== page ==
In February of 1918, after a particularly brutal series of artillery strikes left nearly a dozen dead and another 20 severely injured, I was able to further observe this phenomenon and come to some conclusions regarding its cause. As two of my soldiers were piecing together the corpse of a third for disposal, I overheard a line of conversation.

“They say this might all be over before the year is up,” said a tall, blond-haired private by the name of Scrivens. He stood hunched over, struggling to balance the body in his arms. “Someone in the camps that there's a treaty being negotiated.”

“Who gives a shit when it's over?” said his companion, a sergeant named Horton who'd been on the front nearly as long as I. His face, smeared with mud and flecks of gore, showed no expression.

“I want to go home,” said Scrivens. He had finally managed to wrangle the corpse in a comfortable carrying position. “Everyone else does too.” Glancing at me, he lowered his voice quiet enough that he thought I would be unable to hear. “You and the Captain are the only two people mad enough to enjoy this place.”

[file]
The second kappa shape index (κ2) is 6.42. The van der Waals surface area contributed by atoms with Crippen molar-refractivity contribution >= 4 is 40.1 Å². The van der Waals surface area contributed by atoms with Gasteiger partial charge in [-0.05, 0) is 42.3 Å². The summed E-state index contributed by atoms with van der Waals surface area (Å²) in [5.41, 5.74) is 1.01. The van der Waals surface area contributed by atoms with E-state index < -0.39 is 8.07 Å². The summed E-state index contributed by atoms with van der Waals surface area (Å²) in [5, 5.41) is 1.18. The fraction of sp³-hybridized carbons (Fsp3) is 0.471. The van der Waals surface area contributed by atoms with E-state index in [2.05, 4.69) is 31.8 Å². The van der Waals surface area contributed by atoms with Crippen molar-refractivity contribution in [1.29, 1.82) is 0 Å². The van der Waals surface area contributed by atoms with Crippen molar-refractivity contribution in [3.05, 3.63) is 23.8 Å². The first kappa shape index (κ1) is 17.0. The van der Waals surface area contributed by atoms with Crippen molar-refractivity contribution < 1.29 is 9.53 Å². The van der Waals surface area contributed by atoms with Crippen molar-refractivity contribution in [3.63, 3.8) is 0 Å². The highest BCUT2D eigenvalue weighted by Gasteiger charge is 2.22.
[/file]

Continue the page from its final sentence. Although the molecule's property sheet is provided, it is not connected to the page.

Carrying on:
Horton only grunted in response, and the two trotted off further into the trenches. As I watched them leave, I began to reflect on Scrivens' words. Horton certainly displayed a certain energy when under fire that often came close to disturbing. Upon hearing the noise of shells coming in, or the rattling of gunfire, he would leap up and begin rushing across the lines, barking out orders with a ferocity that shook the soldiers almost more than the bombardment. Dashing to the guns, he would fire towards the Germans with a rapturous expression on his face like an unruly child discovering for the first time how to set fire to ants. Only after the attack was over would he return to his dour, expressionless self.

I myself had never felt any joy in combat. In fact, often during it I felt myself being overwhelmed by terror. Shaken by the noise of the falling bombs, the exploding earth around me, the screaming of my men, I would feel it was impossible to properly understand or react to anything around me. When the battles became particularly heated, and and the gruesomeness around me seemed to be escalating without end, I sometimes became unable to even move or speak. These periods, which my soldiers claimed never lasted more than a second, and always assumed I was using to take stock of the chaos around me, felt as I experienced them to last eternities. For those externally brief periods of time, the world outside of myself ceased to exist. Faced with the threat of imminent death, my consciousness spiraled into itself.

[he thinks about this, realizes how miserable his home life was, and decides not to return to his family after the war]